Thanks for the kind Bouchercon wishes. You should come over one year.

September 06, 2011  
Blogger Peter Rozovsky said...

I,J.Parker said...
Congrats to Geoff!


And to Geoffrey, too!

September 06, 2011  
Blogger Peter Rozovsky said...

Tales, the cover caught my eye as well, and for the same reasons I think it caught yours.

September 06, 2011  
Blogger Tales from the Birch Wood. said...

Australian fiction is more to my taste these days.

"The White Earth" is exceptionally well written.

"www.middlemiss.org/lit/authors/mcgahana/whiteearth.html"

Also, "Eucalyptus" by Murray Bail.

September 07, 2011  
Blogger Peter Rozovsky said...

Tales, I can't say I've read enough Australian crime ficition to make valid generalizations, but it seems that the Aussie crime novels I've read do have more deadpan humor than do similar books from other countries, even when the books are generally comic.

September 07, 2011  
Blogger Geoff McGeachin said...

My thanks to those who have commented and sent good wishes.

Young Lachlan’s book report was written Peter, and I’m waiting on an emailed copy to see his thoughts. Apparently Diggers Rest is next on his list.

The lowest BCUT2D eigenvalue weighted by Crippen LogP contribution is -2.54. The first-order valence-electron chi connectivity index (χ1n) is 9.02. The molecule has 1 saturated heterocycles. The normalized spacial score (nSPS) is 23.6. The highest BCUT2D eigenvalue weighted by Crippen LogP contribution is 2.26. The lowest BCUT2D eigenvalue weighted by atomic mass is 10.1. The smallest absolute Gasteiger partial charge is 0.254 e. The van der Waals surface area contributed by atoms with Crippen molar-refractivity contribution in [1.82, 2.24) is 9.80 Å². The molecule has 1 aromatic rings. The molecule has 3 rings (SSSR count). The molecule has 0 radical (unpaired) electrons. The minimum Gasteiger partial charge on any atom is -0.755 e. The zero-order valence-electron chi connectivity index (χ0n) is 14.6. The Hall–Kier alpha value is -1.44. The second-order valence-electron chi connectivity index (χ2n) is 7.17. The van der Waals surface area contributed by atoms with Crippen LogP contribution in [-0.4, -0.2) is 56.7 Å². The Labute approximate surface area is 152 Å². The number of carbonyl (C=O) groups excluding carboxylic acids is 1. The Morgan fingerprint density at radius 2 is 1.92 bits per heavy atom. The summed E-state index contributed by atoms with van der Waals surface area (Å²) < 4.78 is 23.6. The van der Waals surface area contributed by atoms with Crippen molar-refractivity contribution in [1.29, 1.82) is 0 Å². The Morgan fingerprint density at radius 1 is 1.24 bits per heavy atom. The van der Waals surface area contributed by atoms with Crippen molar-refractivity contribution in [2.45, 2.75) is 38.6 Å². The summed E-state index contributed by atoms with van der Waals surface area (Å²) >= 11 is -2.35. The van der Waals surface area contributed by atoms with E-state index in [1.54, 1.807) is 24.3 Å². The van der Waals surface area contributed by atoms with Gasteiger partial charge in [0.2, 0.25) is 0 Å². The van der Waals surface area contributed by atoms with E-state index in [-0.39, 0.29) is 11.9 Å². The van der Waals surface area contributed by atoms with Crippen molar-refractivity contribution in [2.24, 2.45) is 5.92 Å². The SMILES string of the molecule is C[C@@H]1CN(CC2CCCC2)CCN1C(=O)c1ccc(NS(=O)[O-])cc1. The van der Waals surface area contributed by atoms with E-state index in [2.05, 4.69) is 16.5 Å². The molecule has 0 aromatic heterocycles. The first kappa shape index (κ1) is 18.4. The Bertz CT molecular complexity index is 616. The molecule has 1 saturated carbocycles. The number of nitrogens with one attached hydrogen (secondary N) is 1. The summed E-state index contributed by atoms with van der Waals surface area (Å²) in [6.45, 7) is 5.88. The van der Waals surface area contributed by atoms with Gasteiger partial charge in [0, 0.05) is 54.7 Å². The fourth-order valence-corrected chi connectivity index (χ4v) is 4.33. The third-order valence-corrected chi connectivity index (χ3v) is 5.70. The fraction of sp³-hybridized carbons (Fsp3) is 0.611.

An interesting comment on the book cover Tales, which is one I’m actually happy with. It’s a bit of a generalisation for a country about the same size as the continental US with deserts, temperate coastal plains and rainforests but we are mainly an arid continent (perhaps accounting for the dry humour) with harsh light often producing a somewhat bleached appearence to the landscape. I have always felt Tom Roberts was an artist who captured it best. ‘Bailed Up’ is an iconic painting that probably sums up the general perception many of us have of the look of this country – even speaking as someone who lives at Bondi Beach.

http://www.artgallery.nsw.gov.au/work/833/

The picture also has what I consider a very Australian larrikin sensibility in the relaxed poses of the bushrangers, especially the dismounted rider who seems to having a casual chat with the occupants of the coach in the middle of a very laid back armed robbery.

September 08, 2011  
Blogger Peter Rozovsky said...

Fuck, am I getting sick of losing my Internet connection.

In any case, I wrote that I have pleasant memories of being unable to keep from laughing as I delivered oral book reports on Steven Leacock and Jim Bouton when I was in elementary school.

Tales, by the way, is a photographer whose work has appeared on at least one striking crime-novel cover. In re that bleached look, I think that;s what people associate most closely with Australia, at least those of us who are not from there.